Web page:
New genetics: The dwarf wheat genetics of 1960s was based on a Japanese origin Norin-10 gene family that responded to high inputs and optimum conditions but lacked resilience to climate stress. The current climate challenge (high temperature in particular) has created an environment for which the new dwarfing genes have been invented. These are yet to be used in the breeding programmes. We have collaborated with the Washington State University, Pullman-USA and acquired more than 40 new genetic lines of wheat containing a new set of genes. Our breeding programme offers new OPVs/pure lines and parents for a new hybrid seed system.

Planters and harvesters: More than 21 million acres of wheat is sown largely by broadcasting. As a result, the plant population remains subnormal. Optimised planting offers 10-20 percent yield gains. Nearly all wheat harvesting is currently being done using obsolete machines imported as scrap. This causes more than 15 percent losses in the field.

GM wheat: Time is approaching fast to create a working system for the introduction of GM crops, including wheat. Genome edited crops are considered a low hanging fruit.

International collaboration: Wheat research is still in the public domain. But, with increasing dominance of IP regimes, we must enter into proper material transfer agreements (MTAs) for a continued wheat germplasm augmentation. In addition to yield and disease resistance, it is important to breed wheat for varied market requirements and for nutritional value (protein/gluten, Zn/Fe).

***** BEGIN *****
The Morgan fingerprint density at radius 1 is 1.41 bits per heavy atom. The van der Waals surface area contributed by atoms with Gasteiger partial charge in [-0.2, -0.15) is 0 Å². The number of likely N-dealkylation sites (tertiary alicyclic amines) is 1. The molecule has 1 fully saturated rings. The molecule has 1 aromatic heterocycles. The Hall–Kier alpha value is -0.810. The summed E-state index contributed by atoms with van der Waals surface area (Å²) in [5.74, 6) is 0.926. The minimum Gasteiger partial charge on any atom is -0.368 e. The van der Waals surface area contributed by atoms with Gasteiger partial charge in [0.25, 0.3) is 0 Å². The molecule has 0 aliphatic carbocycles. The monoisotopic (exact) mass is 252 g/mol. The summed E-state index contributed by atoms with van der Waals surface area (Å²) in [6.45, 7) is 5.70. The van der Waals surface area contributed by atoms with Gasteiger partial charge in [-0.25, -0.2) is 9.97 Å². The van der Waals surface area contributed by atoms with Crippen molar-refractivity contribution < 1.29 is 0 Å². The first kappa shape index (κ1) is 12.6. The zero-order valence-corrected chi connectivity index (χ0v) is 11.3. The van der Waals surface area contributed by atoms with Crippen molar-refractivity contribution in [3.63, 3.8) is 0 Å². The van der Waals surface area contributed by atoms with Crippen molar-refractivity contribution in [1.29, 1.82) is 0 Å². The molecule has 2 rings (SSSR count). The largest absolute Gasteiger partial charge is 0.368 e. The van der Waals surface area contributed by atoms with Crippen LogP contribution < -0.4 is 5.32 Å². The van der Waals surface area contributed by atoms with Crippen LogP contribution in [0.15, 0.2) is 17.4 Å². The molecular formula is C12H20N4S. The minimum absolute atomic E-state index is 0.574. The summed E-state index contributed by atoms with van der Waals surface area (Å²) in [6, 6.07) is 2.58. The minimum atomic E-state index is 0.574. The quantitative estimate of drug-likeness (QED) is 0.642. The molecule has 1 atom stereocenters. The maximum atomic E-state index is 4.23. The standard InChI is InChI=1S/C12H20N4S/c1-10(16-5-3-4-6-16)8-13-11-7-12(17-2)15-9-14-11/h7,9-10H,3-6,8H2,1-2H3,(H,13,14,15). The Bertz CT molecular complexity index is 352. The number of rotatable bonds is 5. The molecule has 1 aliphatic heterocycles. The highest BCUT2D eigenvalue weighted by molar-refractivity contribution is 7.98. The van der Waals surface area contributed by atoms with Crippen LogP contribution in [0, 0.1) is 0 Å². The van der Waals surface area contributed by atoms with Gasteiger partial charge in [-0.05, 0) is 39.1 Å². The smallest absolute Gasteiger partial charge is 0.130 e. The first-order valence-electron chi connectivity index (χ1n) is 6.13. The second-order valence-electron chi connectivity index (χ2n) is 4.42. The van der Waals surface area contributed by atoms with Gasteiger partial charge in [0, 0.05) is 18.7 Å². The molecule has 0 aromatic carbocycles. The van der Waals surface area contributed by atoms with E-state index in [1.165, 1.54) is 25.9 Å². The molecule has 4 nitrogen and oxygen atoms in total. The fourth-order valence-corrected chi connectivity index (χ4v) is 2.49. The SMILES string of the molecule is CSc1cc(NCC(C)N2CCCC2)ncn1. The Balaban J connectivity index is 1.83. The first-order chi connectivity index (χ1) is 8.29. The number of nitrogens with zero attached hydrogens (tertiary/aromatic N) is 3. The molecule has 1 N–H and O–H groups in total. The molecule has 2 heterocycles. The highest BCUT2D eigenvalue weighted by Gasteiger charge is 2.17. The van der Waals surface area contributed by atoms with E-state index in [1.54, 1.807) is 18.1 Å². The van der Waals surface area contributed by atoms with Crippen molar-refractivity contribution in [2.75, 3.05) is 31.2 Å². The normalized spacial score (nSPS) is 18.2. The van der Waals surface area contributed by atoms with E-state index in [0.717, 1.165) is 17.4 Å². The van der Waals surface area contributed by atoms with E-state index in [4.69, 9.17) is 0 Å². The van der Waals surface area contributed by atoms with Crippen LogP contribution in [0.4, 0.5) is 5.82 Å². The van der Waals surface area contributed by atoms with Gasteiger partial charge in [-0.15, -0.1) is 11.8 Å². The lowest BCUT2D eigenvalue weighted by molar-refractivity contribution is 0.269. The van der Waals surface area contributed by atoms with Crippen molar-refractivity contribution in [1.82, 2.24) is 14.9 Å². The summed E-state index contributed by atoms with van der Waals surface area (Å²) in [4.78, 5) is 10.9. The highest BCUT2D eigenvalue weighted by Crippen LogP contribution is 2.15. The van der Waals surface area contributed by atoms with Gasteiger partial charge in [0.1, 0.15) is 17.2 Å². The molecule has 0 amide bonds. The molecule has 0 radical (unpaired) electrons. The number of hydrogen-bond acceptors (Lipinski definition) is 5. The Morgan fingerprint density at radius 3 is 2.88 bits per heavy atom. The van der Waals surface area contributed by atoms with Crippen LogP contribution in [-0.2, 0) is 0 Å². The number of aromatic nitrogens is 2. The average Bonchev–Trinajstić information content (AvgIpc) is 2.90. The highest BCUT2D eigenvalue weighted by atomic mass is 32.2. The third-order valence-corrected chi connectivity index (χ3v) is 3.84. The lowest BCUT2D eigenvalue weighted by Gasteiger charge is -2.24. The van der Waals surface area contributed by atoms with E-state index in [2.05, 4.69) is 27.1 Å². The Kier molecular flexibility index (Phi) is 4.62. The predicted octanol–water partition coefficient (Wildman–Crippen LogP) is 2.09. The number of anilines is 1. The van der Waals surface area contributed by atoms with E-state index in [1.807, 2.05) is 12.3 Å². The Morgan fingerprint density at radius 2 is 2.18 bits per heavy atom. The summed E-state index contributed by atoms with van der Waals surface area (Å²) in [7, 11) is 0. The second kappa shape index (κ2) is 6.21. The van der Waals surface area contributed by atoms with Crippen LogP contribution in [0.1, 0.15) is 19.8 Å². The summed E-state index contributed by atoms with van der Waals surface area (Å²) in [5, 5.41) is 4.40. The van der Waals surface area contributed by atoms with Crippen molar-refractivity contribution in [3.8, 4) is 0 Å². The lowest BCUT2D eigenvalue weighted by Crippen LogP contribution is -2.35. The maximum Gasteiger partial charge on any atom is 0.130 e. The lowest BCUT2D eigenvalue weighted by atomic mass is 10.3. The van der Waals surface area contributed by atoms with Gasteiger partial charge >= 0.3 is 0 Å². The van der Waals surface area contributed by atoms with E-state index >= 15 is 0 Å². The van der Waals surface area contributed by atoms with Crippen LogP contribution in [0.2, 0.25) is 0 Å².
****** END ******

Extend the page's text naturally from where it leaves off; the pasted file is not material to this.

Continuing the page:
Outreach and capacity building of farmers: The farmers respond to innovations through extension initiatives. Attention should be paid to: time of operations/ sowing; balanced fertiliser; irrigation; weedicide and marketing/ support price. The announcement of procurement price before the sowing season is a very effective tool.

A policy and incentives framework are required at the national level to encourage seed reforms, mechanisation/ precision and climate adaptation strategies. A second Green Revolution is possible within three years by assuring the transfer of available technology. This will not only make the country self-sufficient in wheat but also create space for competing crops as import substitutions. The Green Revolution II should be the one for wheat, oilseeds, pulses and soybean together.

The writer is the vice chancellor of the University of Agriculture, Faisalabad

The Green Revolution II